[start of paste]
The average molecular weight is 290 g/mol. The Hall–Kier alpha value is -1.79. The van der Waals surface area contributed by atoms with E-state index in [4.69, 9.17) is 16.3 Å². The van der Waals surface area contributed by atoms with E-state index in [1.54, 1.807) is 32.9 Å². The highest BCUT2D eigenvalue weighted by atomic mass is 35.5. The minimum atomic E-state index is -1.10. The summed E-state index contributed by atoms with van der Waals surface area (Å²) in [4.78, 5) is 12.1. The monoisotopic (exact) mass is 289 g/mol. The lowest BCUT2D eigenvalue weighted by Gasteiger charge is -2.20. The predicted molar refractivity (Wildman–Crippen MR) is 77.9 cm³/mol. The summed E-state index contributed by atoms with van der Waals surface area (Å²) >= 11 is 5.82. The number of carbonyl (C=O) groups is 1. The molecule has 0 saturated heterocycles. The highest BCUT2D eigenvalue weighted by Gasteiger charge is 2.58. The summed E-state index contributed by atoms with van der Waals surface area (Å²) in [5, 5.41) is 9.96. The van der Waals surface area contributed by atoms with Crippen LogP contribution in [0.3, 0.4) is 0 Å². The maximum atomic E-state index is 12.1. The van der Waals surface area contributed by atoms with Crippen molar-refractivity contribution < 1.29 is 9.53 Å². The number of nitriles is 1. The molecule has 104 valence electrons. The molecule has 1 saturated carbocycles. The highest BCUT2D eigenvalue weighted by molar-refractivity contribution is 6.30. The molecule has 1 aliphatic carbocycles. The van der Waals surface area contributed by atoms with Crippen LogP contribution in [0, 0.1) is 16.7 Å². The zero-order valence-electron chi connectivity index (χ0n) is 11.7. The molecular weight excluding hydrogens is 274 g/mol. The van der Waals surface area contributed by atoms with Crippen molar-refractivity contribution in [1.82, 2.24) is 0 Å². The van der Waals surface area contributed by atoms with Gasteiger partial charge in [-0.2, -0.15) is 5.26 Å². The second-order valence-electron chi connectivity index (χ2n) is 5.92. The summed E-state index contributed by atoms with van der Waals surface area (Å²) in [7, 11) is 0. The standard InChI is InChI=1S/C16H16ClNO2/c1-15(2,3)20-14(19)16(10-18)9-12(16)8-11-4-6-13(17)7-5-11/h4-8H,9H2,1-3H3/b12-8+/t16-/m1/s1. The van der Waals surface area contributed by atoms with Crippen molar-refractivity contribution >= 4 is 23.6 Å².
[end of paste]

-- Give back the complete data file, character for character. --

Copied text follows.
The average molecular weight is 290 g/mol. The Hall–Kier alpha value is -1.79. The van der Waals surface area contributed by atoms with E-state index in [4.69, 9.17) is 16.3 Å². The van der Waals surface area contributed by atoms with E-state index in [1.54, 1.807) is 32.9 Å². The highest BCUT2D eigenvalue weighted by atomic mass is 35.5. The minimum atomic E-state index is -1.10. The summed E-state index contributed by atoms with van der Waals surface area (Å²) in [4.78, 5) is 12.1. The monoisotopic (exact) mass is 289 g/mol. The lowest BCUT2D eigenvalue weighted by Gasteiger charge is -2.20. The predicted molar refractivity (Wildman–Crippen MR) is 77.9 cm³/mol. The summed E-state index contributed by atoms with van der Waals surface area (Å²) >= 11 is 5.82. The number of carbonyl (C=O) groups is 1. The molecule has 0 saturated heterocycles. The highest BCUT2D eigenvalue weighted by Gasteiger charge is 2.58. The summed E-state index contributed by atoms with van der Waals surface area (Å²) in [5, 5.41) is 9.96. The van der Waals surface area contributed by atoms with Crippen LogP contribution in [0.3, 0.4) is 0 Å². The maximum atomic E-state index is 12.1. The van der Waals surface area contributed by atoms with Crippen molar-refractivity contribution < 1.29 is 9.53 Å². The number of nitriles is 1. The molecule has 104 valence electrons. The molecule has 1 saturated carbocycles. The highest BCUT2D eigenvalue weighted by molar-refractivity contribution is 6.30. The molecule has 1 aliphatic carbocycles. The van der Waals surface area contributed by atoms with Crippen LogP contribution in [0, 0.1) is 16.7 Å². The zero-order valence-electron chi connectivity index (χ0n) is 11.7. The molecular weight excluding hydrogens is 274 g/mol. The van der Waals surface area contributed by atoms with Crippen molar-refractivity contribution in [1.82, 2.24) is 0 Å². The van der Waals surface area contributed by atoms with Gasteiger partial charge in [-0.2, -0.15) is 5.26 Å². The second-order valence-electron chi connectivity index (χ2n) is 5.92. The summed E-state index contributed by atoms with van der Waals surface area (Å²) in [7, 11) is 0. The standard InChI is InChI=1S/C16H16ClNO2/c1-15(2,3)20-14(19)16(10-18)9-12(16)8-11-4-6-13(17)7-5-11/h4-8H,9H2,1-3H3/b12-8+/t16-/m1/s1. The van der Waals surface area contributed by atoms with Crippen molar-refractivity contribution >= 4 is 23.6 Å².